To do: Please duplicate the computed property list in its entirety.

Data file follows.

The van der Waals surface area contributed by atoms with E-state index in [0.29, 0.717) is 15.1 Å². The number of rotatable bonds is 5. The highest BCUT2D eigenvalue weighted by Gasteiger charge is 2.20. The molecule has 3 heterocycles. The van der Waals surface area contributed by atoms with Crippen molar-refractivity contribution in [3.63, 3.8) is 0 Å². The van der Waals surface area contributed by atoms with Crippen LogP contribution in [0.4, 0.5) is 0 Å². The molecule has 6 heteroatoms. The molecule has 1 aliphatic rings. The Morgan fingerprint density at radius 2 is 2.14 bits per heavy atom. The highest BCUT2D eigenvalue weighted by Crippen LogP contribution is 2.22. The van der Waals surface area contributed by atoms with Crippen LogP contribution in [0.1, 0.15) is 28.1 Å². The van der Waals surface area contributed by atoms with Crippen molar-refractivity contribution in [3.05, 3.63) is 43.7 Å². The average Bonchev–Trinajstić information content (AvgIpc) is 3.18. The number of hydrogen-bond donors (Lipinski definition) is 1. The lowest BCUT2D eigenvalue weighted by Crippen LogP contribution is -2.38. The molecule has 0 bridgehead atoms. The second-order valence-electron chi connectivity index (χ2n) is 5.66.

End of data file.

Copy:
The van der Waals surface area contributed by atoms with E-state index in [0.29, 0.717) is 15.1 Å². The number of rotatable bonds is 5. The highest BCUT2D eigenvalue weighted by Gasteiger charge is 2.20. The molecule has 3 heterocycles. The van der Waals surface area contributed by atoms with Crippen molar-refractivity contribution in [3.63, 3.8) is 0 Å². The van der Waals surface area contributed by atoms with Crippen LogP contribution in [0.4, 0.5) is 0 Å². The molecule has 6 heteroatoms. The molecule has 1 aliphatic rings. The Morgan fingerprint density at radius 2 is 2.14 bits per heavy atom. The highest BCUT2D eigenvalue weighted by Crippen LogP contribution is 2.22. The van der Waals surface area contributed by atoms with Crippen LogP contribution in [0.1, 0.15) is 28.1 Å². The van der Waals surface area contributed by atoms with Crippen molar-refractivity contribution in [3.05, 3.63) is 43.7 Å². The average Bonchev–Trinajstić information content (AvgIpc) is 3.18. The number of hydrogen-bond donors (Lipinski definition) is 1. The lowest BCUT2D eigenvalue weighted by Crippen LogP contribution is -2.38. The molecule has 0 bridgehead atoms. The second-order valence-electron chi connectivity index (χ2n) is 5.66.